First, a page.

The New York Times recently covered some cool new research that shows that Australia’s Great Bowerbirds use techniques of illusion and perspective to make their mate-attracting constructions sexier. The researches explain:
Male great bowerbirds actively maintain size-distance gradients of objects on their bower courts that create forced-perspective illusions for females viewing their displays from within the bower avenue.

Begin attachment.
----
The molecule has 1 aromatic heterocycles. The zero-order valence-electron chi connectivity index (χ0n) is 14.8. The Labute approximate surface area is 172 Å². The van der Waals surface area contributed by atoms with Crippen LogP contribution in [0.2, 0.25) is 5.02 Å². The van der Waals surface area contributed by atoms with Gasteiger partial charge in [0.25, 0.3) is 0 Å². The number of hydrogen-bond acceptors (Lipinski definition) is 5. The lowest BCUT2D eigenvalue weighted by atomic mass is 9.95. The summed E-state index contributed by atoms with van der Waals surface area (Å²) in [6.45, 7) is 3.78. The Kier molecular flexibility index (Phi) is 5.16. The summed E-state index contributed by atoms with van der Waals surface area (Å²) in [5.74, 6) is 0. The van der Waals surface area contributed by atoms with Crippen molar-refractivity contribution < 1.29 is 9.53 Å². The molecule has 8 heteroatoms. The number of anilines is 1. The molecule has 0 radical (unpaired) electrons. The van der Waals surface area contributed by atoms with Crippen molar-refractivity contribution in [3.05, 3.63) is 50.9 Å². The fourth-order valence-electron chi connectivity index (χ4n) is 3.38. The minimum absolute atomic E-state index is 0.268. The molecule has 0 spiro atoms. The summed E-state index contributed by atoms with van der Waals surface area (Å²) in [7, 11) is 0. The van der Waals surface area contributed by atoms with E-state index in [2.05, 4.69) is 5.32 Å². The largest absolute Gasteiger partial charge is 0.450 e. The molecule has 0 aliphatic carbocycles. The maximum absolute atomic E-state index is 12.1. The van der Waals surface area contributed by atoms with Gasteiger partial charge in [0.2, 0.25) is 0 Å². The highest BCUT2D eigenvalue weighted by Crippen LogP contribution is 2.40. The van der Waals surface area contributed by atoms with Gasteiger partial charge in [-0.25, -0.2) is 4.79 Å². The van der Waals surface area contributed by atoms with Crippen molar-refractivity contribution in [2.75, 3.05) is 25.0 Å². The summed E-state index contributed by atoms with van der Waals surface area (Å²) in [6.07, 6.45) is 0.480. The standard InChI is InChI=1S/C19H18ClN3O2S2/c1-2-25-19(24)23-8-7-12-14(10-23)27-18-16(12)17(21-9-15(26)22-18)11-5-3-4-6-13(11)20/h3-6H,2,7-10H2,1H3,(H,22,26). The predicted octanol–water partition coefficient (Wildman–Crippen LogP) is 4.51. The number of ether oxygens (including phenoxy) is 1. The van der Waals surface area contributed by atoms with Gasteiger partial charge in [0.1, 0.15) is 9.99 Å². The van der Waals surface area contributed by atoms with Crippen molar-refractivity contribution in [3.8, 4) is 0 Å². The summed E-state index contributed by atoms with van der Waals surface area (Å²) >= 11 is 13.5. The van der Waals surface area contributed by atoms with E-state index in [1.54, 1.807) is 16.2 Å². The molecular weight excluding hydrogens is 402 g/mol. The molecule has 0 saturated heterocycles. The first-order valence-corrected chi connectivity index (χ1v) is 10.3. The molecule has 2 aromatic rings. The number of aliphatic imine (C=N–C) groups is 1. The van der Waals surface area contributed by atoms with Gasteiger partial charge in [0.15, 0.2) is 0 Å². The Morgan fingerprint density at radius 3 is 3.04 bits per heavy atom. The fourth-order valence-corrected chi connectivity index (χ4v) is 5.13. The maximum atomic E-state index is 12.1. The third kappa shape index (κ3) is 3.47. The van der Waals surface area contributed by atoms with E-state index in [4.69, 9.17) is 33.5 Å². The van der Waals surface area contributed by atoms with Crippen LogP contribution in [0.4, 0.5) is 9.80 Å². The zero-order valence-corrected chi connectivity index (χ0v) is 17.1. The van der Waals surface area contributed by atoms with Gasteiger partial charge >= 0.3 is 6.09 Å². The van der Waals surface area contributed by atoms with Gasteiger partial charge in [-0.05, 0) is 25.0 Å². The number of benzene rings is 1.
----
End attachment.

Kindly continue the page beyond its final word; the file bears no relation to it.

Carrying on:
Bowerbird aesthetics offer an interesting angle on evolution and art itself — there are a variety of theories about the biology of art, which we explore here at The Beautiful Brain. Some of the most striking theories are reductionist views: perhaps art sprung directly from sexual selection – the need to impress our mates – and it’s variety, constant change, and centrality to human life should be viewed through an evolutionary lens. It’s an interesting thought, and certainly gets some support from the bowerbird arts collective.